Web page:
Julie Powell Who Inspired Hit Film Julie & Julia Died At The Age Of 49
Food writer and blogger Julie Powell who inspired hit film Julie & Julia died at the age of 49. Julie Powell, who gained fame with an early food blog that was later turned into a best-selling book and a hit movie, has passed away at the age of 49.
Her blog was turned into a movie. Powell set herself the challenge in 2002 of preparing all 524 recipes contained in a cookbook written by TV chef Julia Child in the span of 365 days as a diversion from her regular job.
The subsequent blog attracted a sizable readership, and in 2005, it was turned into a book. Amy Adams portrayed her in the 2009 film adaptation of the book, which was titled Julie & Julia and was written and directed by Nora Ephron.
Julie Powell, the author whose decision to spend a year cooking every recipe in Julia Child's "Mastering the Art of French Cooking" led to the creation of the popular food blog, the Julie/Julia Project.
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It is a movie starring Meryl Streep, and a new following for Julia Child in the final years of her life, passed away on October 26 at her home in Olivebridge, which is located in the state of New York's upstate region.
See video report below.
Julie Powell, 'Julie & Julia' Inspiration, Dead at 49
Eric Powell, her husband, stated that the cause was cardiac arrest. Ms. Powell narrated her kitchen struggles in a funny, lacerating voice that struck a chord with a new generation of disgruntled young people.
The Julie/Julia Project became a popular model for other blogs, and was imitated by fans of Ina Garten, Thomas Keller, and Dorie Greenspan, as well as helping to build the vast modern audience for home cooking on social media.
Ms. Powell was an aspiring writer working at a low-level administrative position in Lower Manhattan in 2002. She was approaching her 30th birthday and had no real career prospects. It was "one of those panicked, backed-into-a-corner kind of moments," she told The New York Times.
She set out to cook all 524 recipes from her mother's well-worn copy of Mrs. Child's 1961 classic "Mastering the Art of French Cooking, Volume 1" to give structure to her days. However, as an untrained chef living in a small Long Island City loft, she discovered the road to be long, sweaty, and bumpy.
She wrote long updates for Salon.com, punctuated by vodka gimlets and filled with entertaining, profane tirades about the difficulties of finding ingredients, the minor disappointments of adult life, and the larger challenges of finding purpose as a member of Generation X.
Before the end of the year, Salon reported that the blog had 400,000 total page views, as well as several thousand regular readers who were waiting to see if Ms. Powell would finish on time.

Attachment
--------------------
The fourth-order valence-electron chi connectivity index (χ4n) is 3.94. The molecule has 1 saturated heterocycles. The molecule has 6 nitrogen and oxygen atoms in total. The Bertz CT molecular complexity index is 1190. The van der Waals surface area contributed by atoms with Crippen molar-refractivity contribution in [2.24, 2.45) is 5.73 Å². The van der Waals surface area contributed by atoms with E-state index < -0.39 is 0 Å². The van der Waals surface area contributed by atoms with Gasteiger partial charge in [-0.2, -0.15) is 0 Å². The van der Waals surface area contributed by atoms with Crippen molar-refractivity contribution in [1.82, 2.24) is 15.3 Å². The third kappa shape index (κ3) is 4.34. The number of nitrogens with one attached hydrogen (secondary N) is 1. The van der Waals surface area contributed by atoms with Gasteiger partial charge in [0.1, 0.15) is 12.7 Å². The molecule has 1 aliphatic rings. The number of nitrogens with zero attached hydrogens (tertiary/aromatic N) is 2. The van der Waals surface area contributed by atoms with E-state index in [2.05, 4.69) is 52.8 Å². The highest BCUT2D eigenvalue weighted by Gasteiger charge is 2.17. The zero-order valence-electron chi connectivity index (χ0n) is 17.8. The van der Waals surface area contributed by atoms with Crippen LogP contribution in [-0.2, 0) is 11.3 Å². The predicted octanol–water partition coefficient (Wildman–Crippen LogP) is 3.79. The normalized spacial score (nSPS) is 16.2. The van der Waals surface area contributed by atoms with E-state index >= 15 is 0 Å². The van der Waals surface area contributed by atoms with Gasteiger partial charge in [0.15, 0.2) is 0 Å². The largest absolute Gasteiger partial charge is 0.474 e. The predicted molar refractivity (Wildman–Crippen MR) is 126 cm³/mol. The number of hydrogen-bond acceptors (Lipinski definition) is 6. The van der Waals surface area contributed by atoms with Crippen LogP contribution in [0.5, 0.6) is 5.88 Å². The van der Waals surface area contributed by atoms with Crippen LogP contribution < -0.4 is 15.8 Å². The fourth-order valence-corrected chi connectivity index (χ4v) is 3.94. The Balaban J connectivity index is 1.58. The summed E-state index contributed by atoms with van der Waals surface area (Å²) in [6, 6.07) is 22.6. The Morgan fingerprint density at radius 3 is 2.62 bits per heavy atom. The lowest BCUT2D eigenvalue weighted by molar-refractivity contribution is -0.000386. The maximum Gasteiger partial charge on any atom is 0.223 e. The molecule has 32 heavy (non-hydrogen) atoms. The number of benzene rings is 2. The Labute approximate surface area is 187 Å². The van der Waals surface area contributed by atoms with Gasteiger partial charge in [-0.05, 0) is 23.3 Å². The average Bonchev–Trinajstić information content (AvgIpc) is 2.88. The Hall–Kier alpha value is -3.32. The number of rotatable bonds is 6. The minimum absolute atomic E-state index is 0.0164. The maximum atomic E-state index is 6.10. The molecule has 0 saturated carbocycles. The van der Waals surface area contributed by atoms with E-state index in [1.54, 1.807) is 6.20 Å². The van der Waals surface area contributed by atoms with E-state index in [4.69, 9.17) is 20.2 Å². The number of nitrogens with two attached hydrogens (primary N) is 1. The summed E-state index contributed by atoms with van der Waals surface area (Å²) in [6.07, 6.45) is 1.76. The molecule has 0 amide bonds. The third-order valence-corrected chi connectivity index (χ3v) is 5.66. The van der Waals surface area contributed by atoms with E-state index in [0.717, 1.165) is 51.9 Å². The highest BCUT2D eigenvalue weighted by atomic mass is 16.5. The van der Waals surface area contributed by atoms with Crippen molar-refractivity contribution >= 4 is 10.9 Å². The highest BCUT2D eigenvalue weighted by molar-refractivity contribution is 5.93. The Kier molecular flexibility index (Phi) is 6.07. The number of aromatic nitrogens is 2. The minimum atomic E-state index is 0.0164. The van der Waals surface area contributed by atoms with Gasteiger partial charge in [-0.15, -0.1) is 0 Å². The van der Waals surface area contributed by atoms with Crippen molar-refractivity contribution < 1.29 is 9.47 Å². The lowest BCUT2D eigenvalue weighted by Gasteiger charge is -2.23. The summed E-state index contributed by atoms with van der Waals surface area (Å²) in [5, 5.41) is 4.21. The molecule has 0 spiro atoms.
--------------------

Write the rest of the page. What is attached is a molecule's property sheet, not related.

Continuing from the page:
Ms. Powell was able to reach readers on a relatively new platform and in a new kind of direct language thanks to blogging. In a 2009 interview, she said that they have a medium where they can type in the snarky comments we used to just say out loud to their friends.
Those comments were made at a time when there was a surge in interest in food, cooking, and chefs. Ms. Powell's self-deprecating tone bridged the gap between the authority of food writers such as Mrs. Child, James Beard, and M.F.K. Fisher and the accessibility of Rachael Ray, Bobby Flay, and Nigella Lawson.
Just weeks before Ms. Powell's self-imposed deadline, Amanda Hesser, founder of the website Food52 and former Times reporter, wrote about her project, and interest soared.
According to Ms. Hesser, the Julie/Julia Project revolutionized food writing. She'd never read anyone like her before. Her writing was so fresh, spirited even crude at times! and gloriously unmoored from any tradition.
Ms. Powell inspired other amateur food writers to start cooking through cookbooks and made professional food writers realize "they'd been stuck in the mud of conformity," according to Ms. Hesser. "The internet democratized food writing, and Julie was the first distinctive voice of the new school."
She wrote about food in a really human voice that sounded like people she knew, said writer Deb Perelman, who started her food blog (now called Smitten Kitchen) in 2003. She conveyed that you could write about food without going to culinary school, with little experience, and in a real-life kitchen.
"Julie & Julia: 365 Days, 524 Recipes, 1 Tiny Apartment Kitchen," published by Little, Brown & Company, is based on the blog. Although some critics said it lacked literary heft, it went on to sell over a million copies, mostly under the paperback title "Julie & Julia: My Year of Cooking Dangerously."